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The Cyclopedia of New Zealand [Taranaki, Hawke's Bay & Wellington Provincial Districts]

Post and Telegraph Office

Post and Telegraph Office.

The Chief Post and Telegraph Office at Napier is a commodious wood and plaster building, standing at the corner of Hastings Street and Shakespeare Road. It is at two storeys, the ground floor containing the general post office, money order, and savings bank departments, and a lobby with 200 private letter boxes; on the first floor are located page 335 the telegraph and telephone offices. There are three public entrances to the building, and a wide stairway connects the two floors. Mails are received and despatched daily by land and sea, and about 3,250 telegraph messages are handled daily. Nearly ninety persons are employed in the combined offices. To cope with the extension of business, plans have been recently (1906) prepared by the Public Works Department for a new brick building for the Telegraph Department, at the rear of the old Provincial Government Buildings.

Mr. James Howard Sheath succeeded Mr. Cummings as Chief Postmaster at Napier in 1903. He entered the public service under the Canterbury Provincial Government, at Christchurch, in the year 1865, and in the same year opened the post office at Kaiapoi. He was afterwards successively in charge of the Blenheim and Nelson offices for a time, and was then transferred to Balclutha. He was subsequently stationed at Featherston, and in 1868 was appointed postmaster at Tauranga. In 1892 he was promoted to be chief postmaster at Westport, and was afterwards for some time at Hokitika, before receiving his present appointment. Mr. Sheath is a member of the Vestry of the Napier Cathedral, and is president of the Bluff Hill Bowling Club.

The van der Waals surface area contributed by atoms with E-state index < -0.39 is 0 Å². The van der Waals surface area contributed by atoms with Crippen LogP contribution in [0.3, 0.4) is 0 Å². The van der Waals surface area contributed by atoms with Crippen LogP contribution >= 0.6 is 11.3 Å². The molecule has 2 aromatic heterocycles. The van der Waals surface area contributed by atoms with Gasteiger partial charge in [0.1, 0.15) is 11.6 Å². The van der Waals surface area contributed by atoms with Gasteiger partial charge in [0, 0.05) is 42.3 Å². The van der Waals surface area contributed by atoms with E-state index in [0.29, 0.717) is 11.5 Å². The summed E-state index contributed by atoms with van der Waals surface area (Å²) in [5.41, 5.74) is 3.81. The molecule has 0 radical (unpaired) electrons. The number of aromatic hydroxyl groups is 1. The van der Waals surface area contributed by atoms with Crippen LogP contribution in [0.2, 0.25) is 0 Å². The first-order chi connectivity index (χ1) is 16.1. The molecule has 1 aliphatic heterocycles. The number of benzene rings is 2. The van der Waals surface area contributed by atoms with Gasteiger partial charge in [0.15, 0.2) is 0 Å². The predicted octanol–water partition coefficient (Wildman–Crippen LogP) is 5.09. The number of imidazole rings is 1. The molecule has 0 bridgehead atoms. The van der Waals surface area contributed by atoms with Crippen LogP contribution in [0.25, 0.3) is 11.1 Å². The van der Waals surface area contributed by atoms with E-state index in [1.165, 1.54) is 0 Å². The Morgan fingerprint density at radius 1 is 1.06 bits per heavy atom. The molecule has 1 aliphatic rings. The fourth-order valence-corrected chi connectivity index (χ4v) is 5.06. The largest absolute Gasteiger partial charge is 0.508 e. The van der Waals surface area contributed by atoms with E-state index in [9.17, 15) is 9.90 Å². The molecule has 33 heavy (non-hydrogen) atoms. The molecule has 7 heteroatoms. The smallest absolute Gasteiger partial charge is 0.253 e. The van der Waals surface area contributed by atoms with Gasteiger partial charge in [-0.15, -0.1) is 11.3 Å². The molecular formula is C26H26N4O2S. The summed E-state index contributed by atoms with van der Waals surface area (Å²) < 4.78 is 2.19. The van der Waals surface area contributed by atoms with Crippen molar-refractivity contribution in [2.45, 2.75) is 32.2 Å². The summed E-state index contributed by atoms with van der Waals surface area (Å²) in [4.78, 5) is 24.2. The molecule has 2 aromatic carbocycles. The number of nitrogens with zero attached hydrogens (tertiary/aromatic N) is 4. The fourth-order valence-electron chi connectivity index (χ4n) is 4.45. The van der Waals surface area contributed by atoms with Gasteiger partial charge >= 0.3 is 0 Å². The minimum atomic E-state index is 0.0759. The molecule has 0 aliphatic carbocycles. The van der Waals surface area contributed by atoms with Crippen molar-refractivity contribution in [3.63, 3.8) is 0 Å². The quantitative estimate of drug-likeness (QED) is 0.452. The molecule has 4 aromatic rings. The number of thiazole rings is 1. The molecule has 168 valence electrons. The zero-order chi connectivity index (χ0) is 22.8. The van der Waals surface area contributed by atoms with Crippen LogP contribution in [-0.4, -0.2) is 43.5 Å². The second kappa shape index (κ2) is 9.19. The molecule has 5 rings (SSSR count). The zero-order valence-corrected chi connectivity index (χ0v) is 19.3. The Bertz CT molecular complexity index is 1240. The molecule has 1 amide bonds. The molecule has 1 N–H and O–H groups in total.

Mr. Benjamin Hunt Keys, who was appointed officer-in-charge of the Telegraph Department at Napier in September, 1900, was born in the year 1856, at the Hutt, Wellington, where his mother was for twenty years post-mistress. He first became a telegraph messenger and letter carrier in his native town, and then went to Wellington, and a little later to Napier, as a cadet. He was subsequently attached for a number of years to the Dunedin, Blenheim, and Wellington offices, and was then appointed assistant officer-in-charge in Christchurch, whence five years later he was promoted to his present position.